8. 50mm for the time being. Though I do have a very nice Canon FD 50mm already! There was a 50mm C mount lens on eBay going for over $1000 though that was an f0.95. Though I came across another 50mm with a more modest maximum aperture selling for around $800. Not what I'd call inexpensive. Actually, a 150mm would be nice to have too at some point. I guess it would make more sense to use a cine lens for 150mm focal length (rather than an SLR lens) as generally, one would use that kind of focal length for far away / distant subjects where infinity focus may be needed.
  9. Some time after this is all over, I think it's inevitable that someone will make a movie about this pandemic and the global hardships it has caused.
  10. I note that some of the non reflex Bolexes have an Octameter which provides viewing fields for 16mm, 25mm, 35mm, 50mm, 63mm, 75mm, 100mm and 150mm lenses. Though what if say you mounted a 10mm lens? How could you compose accurately with such a short focal length lens? I suppose you could make some kind of external frame finder. Hope there might be resources somewhere with suggestions on how large to make the frame to match the field of view and dealing with parallax. Shining light through the gate with the wide angle lens attached might give some kind of guide. I'm open to ideas and suggestions. Many, many years ago, my father made an underwater housing for a Yashica camera which he used successfully while scuba diving on the Great Barrier Reef. This camera was not an SLR. It may have been a rangefinder perhaps. He made a frame finder for the housing which appeared to work quite well - judging by the underwater slides that were exposed with that camera. Overall, the compositions were pretty good so he must have been doing something right. I wish I could ask him how he worked out the dimensions and placement of the frame finder but he's not around anymore.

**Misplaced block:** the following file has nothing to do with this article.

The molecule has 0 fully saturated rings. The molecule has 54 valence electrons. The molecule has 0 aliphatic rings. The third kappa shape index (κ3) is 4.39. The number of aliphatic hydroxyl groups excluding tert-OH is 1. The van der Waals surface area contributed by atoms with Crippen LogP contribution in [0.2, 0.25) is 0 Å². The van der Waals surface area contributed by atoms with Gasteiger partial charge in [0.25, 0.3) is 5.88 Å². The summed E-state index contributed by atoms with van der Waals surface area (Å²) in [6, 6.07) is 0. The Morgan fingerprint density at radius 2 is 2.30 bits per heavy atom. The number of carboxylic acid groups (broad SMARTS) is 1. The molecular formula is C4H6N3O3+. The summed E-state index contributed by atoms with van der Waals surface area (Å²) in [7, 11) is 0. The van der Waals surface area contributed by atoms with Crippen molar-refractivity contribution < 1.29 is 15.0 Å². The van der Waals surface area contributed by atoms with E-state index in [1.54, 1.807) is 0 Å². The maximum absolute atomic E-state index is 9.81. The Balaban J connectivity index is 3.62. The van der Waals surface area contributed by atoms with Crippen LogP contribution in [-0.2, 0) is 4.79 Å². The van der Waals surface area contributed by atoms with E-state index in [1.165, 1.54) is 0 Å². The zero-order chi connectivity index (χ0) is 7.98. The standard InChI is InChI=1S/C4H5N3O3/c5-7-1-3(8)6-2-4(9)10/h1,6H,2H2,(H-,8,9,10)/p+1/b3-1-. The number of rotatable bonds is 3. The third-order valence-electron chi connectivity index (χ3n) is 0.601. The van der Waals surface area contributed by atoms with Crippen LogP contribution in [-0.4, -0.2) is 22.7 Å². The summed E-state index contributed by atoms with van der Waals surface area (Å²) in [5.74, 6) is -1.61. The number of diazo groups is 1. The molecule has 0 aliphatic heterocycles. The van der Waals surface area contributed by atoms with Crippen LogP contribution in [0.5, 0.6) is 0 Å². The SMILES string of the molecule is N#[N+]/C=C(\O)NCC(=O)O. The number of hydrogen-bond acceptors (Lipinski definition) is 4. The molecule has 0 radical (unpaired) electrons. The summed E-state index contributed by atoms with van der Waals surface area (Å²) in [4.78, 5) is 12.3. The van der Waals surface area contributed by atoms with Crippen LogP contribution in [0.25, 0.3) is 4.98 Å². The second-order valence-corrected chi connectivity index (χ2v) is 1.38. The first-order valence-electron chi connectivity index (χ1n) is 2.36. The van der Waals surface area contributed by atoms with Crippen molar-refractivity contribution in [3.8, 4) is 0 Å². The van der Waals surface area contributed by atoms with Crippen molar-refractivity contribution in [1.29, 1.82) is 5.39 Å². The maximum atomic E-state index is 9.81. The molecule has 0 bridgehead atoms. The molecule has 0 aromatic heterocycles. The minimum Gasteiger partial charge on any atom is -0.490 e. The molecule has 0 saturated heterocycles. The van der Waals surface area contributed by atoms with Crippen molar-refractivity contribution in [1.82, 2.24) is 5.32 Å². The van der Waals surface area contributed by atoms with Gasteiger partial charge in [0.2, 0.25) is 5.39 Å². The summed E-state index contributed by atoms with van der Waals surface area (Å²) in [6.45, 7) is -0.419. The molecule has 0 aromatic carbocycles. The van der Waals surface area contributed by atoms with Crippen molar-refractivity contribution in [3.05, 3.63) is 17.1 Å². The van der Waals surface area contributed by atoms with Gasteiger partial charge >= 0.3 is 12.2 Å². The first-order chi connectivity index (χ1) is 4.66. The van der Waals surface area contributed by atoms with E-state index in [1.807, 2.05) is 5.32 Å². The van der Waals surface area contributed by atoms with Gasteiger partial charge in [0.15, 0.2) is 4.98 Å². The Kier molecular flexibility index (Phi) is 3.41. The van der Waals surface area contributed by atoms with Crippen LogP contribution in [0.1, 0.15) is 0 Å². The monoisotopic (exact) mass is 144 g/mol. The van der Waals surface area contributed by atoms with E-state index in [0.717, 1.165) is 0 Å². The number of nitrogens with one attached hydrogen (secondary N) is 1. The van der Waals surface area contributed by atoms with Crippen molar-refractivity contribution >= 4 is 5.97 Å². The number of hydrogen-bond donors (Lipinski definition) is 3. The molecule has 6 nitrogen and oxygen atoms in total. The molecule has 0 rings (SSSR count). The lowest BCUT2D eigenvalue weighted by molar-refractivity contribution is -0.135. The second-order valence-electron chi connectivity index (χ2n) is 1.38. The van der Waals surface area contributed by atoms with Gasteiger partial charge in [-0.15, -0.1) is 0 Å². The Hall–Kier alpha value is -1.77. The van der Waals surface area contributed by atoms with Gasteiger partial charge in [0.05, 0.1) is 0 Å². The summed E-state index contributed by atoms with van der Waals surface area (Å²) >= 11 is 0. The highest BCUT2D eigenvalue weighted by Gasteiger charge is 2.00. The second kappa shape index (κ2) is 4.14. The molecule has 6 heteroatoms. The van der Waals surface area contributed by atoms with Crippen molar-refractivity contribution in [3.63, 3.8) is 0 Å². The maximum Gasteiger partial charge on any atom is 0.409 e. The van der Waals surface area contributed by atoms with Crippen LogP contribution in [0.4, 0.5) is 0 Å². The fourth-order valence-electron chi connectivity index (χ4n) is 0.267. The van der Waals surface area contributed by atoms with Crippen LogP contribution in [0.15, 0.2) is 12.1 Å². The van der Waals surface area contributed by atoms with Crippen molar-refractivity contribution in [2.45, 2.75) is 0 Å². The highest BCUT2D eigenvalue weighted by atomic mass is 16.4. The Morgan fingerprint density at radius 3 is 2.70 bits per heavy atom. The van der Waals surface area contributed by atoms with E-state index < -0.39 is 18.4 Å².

11. Leanne thankyou. I had forgotten about Bolexcollector.com. I used to browse through that site years ago.
  12. Sounds like an ND filter could come in handy too - forcing you to shoot at larger apertures.
  13. I'm wondering which non reflex models of the Bolex H16 can accept single perf film without modification? Also, are there any identifying features that these particular models have to make them easier to recognise? I'm finding that so many of the Bolexes look the same to me. Additionally, could anyone provide some more information about the critical focusing screen and the critical gate focuser. I'm guessing that only some models would have these features.
  14. Ive looked at more C mount lenses on eBay. Some of the prices are quite reasonable. However, I finding that the longer focal lengths are insanely expensive. If I bought a set of lenses, I'd be paying just about as much for a Bolex H16 with reflex viewfinder. I think I'm tempted more and more to get a non reflex Bolex or another 16mm C mount camera and use my SLR lenses with an adapter. Sure I may not be able to focus on infinity but a lot of the subject matter I plan on filming won't be all that far away.
  15. Webster, that's an awesome looking Bell and Howell camera. That one looks like it's had a pretty rough life too. I like the camo artwork! I'm sure you could have a lot of fun running this thing at 128fps. Yea wildlife on the run would look amazing at that frame rate. I once saw some film footage on The Leyland Brothers (old Australian TV series) of a kangaroo hopping along parallel to the camera in the outback. It was probably shot at about 64fps or 70fps. It looked really dreamy.